It is an animation technique that allows a physically manipulated object to move independently. The object moves a short distance, which is fixed by separately made frames, creating the illusion of movement when a series of frames are reproduced as a continuous sequence.
Long before modern animation, people from the Palaeolithic era gradually progressed through shadow games, dolls, flip books, magic flashlights, pinhole cameras, Chinese magic mirrors, and kaleidoscopes to simulate entertainment. Technological advances in the 19th and 20th centuries created a boom in the film industry and made modern animation possible. Only after more than 3 decades of improving the technique of Stop motion could it become an independent art form in itself.
There are many variants of this technique. Lynn Tomlinson
, known for her process of "painting" clay on glass, in which a thin layer of plasticine clay is thinly spread on a flat surface and then moved, frame by frame, to create a picturesque look. Tomlinson's "painting" with colored modelling clay on a light table resembles liquid oil paintings and stained glass with delicate and seemingly casual transitions from one frame to another.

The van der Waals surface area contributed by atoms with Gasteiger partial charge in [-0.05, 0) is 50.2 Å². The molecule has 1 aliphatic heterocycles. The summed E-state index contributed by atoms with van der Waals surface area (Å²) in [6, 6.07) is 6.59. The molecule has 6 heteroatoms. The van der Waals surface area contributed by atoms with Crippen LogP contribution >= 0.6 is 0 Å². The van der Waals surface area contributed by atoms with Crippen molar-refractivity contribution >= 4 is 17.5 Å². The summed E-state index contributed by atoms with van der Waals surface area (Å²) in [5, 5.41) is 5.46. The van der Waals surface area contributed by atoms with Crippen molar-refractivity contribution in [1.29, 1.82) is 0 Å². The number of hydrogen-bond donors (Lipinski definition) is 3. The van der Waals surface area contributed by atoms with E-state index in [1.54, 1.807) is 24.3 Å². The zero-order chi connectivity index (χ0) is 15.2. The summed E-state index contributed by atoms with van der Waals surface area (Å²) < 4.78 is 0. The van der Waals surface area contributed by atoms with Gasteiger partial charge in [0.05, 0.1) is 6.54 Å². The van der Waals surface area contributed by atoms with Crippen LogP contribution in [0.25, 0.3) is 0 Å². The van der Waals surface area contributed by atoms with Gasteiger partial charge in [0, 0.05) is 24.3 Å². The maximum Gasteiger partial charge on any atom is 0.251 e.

William Kentridge, uses a single sheet to draw charcoal as a keyframe in which he selectively sketches and erases to depict uneven movements of time and change. The whole process is recorded on film and exhibited together with the finished works of art. This technique ensures the achievement of the palimpsest (Greek - parchment on which the original text was erased and a new one was written on top of it), which tries to claim that what cannot be stated and is therefore forgotten or partially remembered, but nevertheless is present.
There are many artists working in this technique, such as Tala Madani, Sun Xun, Natalie Jurberg, Martha Colburn, Kirsten Lepore, each of them uses their own materials and themes, but find it possible to express themselves in Stop Motion.